Freelancer Tim Pool travels to Sweden to check out Trump’s claim of an “immigrant problem” and is pleasantly surprised by conditions in an alleged no-go zone:

“If this is the worst Malmö has to offer, then don’t ever come to Chicago,” Pool told news agency TT after visiting Rosengård, a neighbourhood with a high immigrant population.” 

Pool’s favourable opinion did not linger following a visit to Rinkeby:

“Several men started masking up and following us. Police told us to leave and had to escort us to our car,” he wrote in a Twitter post on Wednesday.

“I started talking to the police. They told me some interesting things about the good they think they can do there, and then one of the other cops basically said ‘I have a tip for you, look at what the men around you are doing’,” Pool told The Local. 

“We had noticed a bunch of people putting up their hoods, whispering to each other, so the cop was like ‘maybe it would be smart if you were to leave now, that’s my tip for you’. They got in their car to escort us out and we just had to walk alongside their vehicle, and they followed us to our car. As we were walking there were people following us, yelling things,” he added. 

Swedish police officials denied that Pool was escorted out of the area and he immediately fell out of favour with Swedish media.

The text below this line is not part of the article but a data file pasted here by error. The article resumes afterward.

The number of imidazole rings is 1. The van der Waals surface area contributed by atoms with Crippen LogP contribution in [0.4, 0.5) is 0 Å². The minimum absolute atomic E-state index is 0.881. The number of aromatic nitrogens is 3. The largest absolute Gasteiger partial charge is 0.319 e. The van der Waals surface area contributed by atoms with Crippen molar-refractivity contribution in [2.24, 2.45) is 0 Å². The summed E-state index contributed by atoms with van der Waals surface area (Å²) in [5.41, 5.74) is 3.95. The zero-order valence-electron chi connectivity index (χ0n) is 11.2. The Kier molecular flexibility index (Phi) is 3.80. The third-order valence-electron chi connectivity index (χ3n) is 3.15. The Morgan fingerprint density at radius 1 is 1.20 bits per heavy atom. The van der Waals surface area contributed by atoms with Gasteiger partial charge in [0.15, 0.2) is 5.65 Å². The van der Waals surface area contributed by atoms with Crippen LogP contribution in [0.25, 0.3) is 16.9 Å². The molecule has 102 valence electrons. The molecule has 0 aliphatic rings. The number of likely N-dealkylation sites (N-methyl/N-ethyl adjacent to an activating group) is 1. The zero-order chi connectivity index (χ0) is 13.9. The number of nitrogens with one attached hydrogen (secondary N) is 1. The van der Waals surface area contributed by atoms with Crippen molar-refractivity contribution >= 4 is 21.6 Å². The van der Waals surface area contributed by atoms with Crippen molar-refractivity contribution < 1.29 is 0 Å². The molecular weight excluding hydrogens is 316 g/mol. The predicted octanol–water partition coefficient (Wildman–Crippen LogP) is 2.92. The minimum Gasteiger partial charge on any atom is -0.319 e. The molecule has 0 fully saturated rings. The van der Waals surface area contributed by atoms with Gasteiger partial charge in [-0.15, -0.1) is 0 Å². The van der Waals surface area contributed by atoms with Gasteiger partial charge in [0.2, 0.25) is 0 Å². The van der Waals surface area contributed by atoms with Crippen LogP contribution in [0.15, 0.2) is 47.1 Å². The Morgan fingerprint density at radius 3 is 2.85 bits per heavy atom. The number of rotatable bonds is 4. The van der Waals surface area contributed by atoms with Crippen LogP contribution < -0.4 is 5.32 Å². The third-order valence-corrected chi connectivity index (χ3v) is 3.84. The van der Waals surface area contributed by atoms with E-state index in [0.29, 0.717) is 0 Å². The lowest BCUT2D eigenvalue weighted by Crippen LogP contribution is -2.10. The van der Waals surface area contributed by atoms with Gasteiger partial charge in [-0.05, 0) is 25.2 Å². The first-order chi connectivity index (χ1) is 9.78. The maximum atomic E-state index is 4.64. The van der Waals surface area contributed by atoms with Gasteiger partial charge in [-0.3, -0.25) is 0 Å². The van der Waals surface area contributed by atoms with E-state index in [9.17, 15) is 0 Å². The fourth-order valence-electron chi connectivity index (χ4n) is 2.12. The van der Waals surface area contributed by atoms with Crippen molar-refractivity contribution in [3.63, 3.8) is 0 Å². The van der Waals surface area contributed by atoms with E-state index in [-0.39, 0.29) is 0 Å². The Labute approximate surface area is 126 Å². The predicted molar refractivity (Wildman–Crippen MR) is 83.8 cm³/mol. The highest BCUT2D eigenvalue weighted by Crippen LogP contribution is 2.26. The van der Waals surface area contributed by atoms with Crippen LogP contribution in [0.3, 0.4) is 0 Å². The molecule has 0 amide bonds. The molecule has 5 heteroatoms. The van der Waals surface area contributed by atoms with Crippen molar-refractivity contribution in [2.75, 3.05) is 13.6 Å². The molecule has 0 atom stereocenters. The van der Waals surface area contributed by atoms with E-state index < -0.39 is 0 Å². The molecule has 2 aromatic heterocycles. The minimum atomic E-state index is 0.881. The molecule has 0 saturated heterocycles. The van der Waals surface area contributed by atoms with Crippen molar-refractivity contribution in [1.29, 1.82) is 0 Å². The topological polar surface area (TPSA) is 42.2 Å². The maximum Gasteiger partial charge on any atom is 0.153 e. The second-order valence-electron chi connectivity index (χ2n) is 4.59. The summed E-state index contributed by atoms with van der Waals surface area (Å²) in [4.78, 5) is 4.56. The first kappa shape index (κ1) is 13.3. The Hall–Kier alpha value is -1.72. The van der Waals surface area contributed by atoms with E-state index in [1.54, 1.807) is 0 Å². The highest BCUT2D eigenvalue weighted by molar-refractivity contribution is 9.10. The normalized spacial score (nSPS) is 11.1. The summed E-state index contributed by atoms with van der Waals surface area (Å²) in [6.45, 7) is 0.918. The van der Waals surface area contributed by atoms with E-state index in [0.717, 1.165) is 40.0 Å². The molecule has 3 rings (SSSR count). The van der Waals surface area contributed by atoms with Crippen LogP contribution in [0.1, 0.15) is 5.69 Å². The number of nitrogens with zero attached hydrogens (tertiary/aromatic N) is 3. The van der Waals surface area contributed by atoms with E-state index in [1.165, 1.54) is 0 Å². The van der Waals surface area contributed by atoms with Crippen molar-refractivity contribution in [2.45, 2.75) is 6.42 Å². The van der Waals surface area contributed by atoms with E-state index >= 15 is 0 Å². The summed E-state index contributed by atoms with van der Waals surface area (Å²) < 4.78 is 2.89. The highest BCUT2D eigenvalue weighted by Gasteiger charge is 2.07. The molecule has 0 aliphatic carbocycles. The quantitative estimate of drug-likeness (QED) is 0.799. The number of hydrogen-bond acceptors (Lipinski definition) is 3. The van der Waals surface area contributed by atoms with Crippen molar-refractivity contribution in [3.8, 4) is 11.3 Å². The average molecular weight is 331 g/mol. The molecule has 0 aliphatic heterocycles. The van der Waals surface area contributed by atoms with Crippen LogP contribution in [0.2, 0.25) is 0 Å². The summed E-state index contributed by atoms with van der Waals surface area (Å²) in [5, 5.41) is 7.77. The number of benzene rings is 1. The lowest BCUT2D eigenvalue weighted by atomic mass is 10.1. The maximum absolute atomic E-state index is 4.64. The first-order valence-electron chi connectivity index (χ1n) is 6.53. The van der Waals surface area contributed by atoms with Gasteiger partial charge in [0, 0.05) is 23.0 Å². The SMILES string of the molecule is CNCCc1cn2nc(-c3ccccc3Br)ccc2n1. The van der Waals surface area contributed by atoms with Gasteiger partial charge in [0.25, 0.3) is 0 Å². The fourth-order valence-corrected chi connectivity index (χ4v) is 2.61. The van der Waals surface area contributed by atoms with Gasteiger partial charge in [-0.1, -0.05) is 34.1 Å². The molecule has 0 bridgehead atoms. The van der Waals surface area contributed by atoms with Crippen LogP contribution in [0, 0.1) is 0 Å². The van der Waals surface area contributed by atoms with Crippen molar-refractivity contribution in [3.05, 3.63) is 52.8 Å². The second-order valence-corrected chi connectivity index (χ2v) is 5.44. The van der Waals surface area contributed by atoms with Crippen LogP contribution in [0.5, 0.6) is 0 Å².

Here’s Pool’s video showing an apparent police escort:

And here Pool summarises his trip to Sweden, noting that both the media and everyday Swedes refuse to discuss the reality of the situation out of fear of being vilified as racist.


Swedish political scientist Peter Santesson argues that even though “no-go zones” is a misnomer, some areas are effectively lawless.

Because neither the term the police use [“particularly vulnerable areas”] nor “no-go zones” captures what’s so special about these areas. The police aren’t arguing that it’s dangerous to go there and look around for a bit, or that these areas are more vulnerable (to what?) than other socially troubled areas.

Two factors stick out: the police can’t work there in a normal way without special routines or equipment; and people are reluctant to turn to the police and the legal system because of systematic threats from criminals. The power balance has shifted: society’s influence is weakened and on the retreat. You could say these are retreat areas.

Instead of asking if you would dare travel to Rosengård or Rinkeby you should ask if you would dare testify against your neighbour if you lived there.

Click here to access assorted Tim Pool videos on Sweden.



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